Perşembe, Mayıs 23, 2024


Turkish politics has long been a subject of intense academic interest due to its dynamic
atmosphere and often turbulent nature. The importance of Turkey’s geopolitical location,
which serves as a bridge between the east and the west, has also increased the interest in
Turkish politics. The military coups, which have periodically interrupted Turkey’s political
development, serve as critical junctures that have repeatedly reshaped the political
landscape. This research aims to examine the following important question: “How did the
military coup in Turkey affect left-wing politics?” This research is not merely historical; It is
crucial to understand contemporary trends in Turkish political life and the enduring influence of the military in shaping political ideologies.

The left movement can be briefly defined as the political wing that leads the defense of the rights of the working class, the oppressed, minorities and LGBTI. Defending the rights of these social segments plays a vital role in protecting the democratic structure and advancing democracy. Assessing the impact of the 1980 military coup on the left wing movement is vital to analyze the Turkish political life for several reasons. Firstly, it offers the opportunity to understand the roots and dynamics of contemporary Turkish politics.


The coup still left permanent scars on the democratic structure of Turkish political life. It has especially harmed the democratic representation of different ideas and other ethnic groups outside the mainstream right-wing politics. Left politics, which rose rapidly in Turkish political life after the 1960 constitution and experienced heated years until 1980, was compressed into a narrow area. We can easily say that political and social structure of the left movement before and after 1980 is quite different from each other.

Historical institutionalism, the theoretical lens through which this research will be
conducted, provides a framework for examining the enduring impacts of such coups. It
posits that political outcomes are often the result of complex interactions between
institutions and the historical contexts in which they operate. Through this lens, the military
coups in Turkey can be understood not as isolated incidents but as institutional responses to perceived threats, with long-lasting effects on the trajectory of left-wing political entities.
In exploring the influence of military coups on left-wing politics, this paper will shed light on the mechanisms through which institutions constrain or enable political ideologies. It will
contribute to a deeper understanding of the ways in which political power is exercised and
contested in Turkey and will offer insights that extend beyond the Turkish case, informing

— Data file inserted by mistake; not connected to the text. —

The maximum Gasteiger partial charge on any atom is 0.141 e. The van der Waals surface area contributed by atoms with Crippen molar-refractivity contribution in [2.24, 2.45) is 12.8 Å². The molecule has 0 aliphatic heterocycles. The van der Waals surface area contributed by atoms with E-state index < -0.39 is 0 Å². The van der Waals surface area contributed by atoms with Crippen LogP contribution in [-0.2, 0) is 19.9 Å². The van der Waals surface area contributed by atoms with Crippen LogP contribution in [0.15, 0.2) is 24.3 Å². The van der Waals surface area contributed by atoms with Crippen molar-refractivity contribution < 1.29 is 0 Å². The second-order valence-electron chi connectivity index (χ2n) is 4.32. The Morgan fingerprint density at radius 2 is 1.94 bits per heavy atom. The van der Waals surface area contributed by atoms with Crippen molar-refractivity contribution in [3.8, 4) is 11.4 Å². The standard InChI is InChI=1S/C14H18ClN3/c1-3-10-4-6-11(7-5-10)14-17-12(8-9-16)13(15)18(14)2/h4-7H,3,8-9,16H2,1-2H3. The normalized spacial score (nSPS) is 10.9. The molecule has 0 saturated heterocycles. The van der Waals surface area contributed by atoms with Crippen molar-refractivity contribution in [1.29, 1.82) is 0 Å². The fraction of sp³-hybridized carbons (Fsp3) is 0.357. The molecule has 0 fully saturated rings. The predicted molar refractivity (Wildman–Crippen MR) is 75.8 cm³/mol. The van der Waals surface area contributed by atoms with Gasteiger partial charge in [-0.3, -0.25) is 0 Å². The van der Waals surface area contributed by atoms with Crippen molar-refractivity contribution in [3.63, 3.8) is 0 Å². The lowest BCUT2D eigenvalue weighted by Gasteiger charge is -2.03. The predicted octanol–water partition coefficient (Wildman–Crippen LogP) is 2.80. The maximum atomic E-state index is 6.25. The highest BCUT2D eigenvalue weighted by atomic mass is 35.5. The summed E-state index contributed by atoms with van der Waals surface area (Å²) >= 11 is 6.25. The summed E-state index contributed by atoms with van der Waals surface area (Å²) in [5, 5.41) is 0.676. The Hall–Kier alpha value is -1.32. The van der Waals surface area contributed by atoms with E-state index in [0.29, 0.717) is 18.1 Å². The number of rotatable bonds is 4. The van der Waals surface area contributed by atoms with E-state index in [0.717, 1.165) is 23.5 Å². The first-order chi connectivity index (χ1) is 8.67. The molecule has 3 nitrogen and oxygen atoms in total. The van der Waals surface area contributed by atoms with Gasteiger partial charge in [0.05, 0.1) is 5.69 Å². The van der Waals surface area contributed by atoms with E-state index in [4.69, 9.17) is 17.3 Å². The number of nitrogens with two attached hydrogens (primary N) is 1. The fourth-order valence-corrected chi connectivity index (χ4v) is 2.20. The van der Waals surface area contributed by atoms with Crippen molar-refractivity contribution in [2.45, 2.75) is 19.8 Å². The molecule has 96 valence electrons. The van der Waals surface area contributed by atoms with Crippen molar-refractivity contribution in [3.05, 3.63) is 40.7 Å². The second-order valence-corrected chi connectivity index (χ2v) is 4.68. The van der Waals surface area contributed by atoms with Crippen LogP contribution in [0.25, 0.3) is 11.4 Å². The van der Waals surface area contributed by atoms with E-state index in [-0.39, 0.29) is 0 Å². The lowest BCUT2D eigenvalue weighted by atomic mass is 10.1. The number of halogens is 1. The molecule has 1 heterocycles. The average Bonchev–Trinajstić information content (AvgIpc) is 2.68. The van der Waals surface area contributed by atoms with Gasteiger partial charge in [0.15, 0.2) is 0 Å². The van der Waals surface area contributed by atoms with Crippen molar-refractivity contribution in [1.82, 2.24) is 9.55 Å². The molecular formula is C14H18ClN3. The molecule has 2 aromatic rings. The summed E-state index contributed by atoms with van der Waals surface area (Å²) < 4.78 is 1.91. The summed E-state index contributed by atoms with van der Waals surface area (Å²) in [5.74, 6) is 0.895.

broader debates about the military’s role in political development and the resilience of leftwing politics in the face of authoritarian challenges.

In addressing this complex interplay of historical events and institutional practices, this
paper will navigate through a rich tapestry of political ideologies, state imperatives, and the
relentless pursuit of power and ideology. By examining the effects of military coups on leftwing politics, we aim to contribute to the rich narrative of Turkish political history and
provide a nuanced understanding of the enduring legacy of military intervention in political

The connection of military coups and political ideology in Turkey has long been a pivotal
arena for scholarly debate, with a focus on the recursive influence between military
interventions and the evolution of left-wing politics. The foundational work by Ersöz
emphasizing the military’s role in rearticulating right Kemalist nationalist ideas, setting a
stage for perennial guardianship over Turkish politics. (Akar, 2010) The tutelage role of the
military on politics in Turkey’s political life has been a long-term debate. Here, the military
forces tried to suppress the leftist movements they saw as a threat, under the pretext of
protecting the constitutional order and ensuring public security.

In these studies, it was stated that the military resorted to violent suppression of leftist
movements, which became increasingly stronger after 1970, as they saw them as a threat to their own economic, political and social interests. The study of Yılmaz, who argues that the 1980 coup in Turkey reshaped political alliances and party structures, has an important place here. (Yılmaz, 2005) According to some studies the post-coup eras, especially after 1980, signaled a nadir for left-wing ideologies, with stringent censorship and persecution leading to a fragmentation of leftist groups. This assertion is underlined by Demir’s analysis of political party activities, which suggests a correlation between military coups and the
subsequent diminution of left-wing political expression in legislative bodies. (Demir, 2013)
The institutional perspectives put forward by Karadeniz offer highly valid insights into the